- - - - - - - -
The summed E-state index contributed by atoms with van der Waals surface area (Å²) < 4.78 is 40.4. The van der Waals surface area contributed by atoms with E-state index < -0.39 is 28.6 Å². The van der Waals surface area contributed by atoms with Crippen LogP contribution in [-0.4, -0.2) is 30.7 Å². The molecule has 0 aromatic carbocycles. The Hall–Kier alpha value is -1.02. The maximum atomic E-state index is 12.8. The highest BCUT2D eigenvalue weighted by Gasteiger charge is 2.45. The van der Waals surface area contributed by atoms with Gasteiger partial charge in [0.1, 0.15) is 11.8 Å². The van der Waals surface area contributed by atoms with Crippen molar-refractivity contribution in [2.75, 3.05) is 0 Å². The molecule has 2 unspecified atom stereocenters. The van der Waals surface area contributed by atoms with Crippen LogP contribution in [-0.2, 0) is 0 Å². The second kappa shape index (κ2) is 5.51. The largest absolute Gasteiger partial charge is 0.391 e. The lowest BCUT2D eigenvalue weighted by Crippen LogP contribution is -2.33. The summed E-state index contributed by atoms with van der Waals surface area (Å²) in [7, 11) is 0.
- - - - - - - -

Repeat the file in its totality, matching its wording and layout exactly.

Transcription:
The summed E-state index contributed by atoms with van der Waals surface area (Å²) < 4.78 is 40.4. The van der Waals surface area contributed by atoms with E-state index < -0.39 is 28.6 Å². The van der Waals surface area contributed by atoms with Crippen LogP contribution in [-0.4, -0.2) is 30.7 Å². The molecule has 0 aromatic carbocycles. The Hall–Kier alpha value is -1.02. The maximum atomic E-state index is 12.8. The highest BCUT2D eigenvalue weighted by Gasteiger charge is 2.45. The van der Waals surface area contributed by atoms with Gasteiger partial charge in [0.1, 0.15) is 11.8 Å². The van der Waals surface area contributed by atoms with Crippen molar-refractivity contribution in [2.75, 3.05) is 0 Å². The molecule has 2 unspecified atom stereocenters. The van der Waals surface area contributed by atoms with Crippen LogP contribution in [-0.2, 0) is 0 Å². The second kappa shape index (κ2) is 5.51. The largest absolute Gasteiger partial charge is 0.391 e. The lowest BCUT2D eigenvalue weighted by Crippen LogP contribution is -2.33. The summed E-state index contributed by atoms with van der Waals surface area (Å²) in [7, 11) is 0.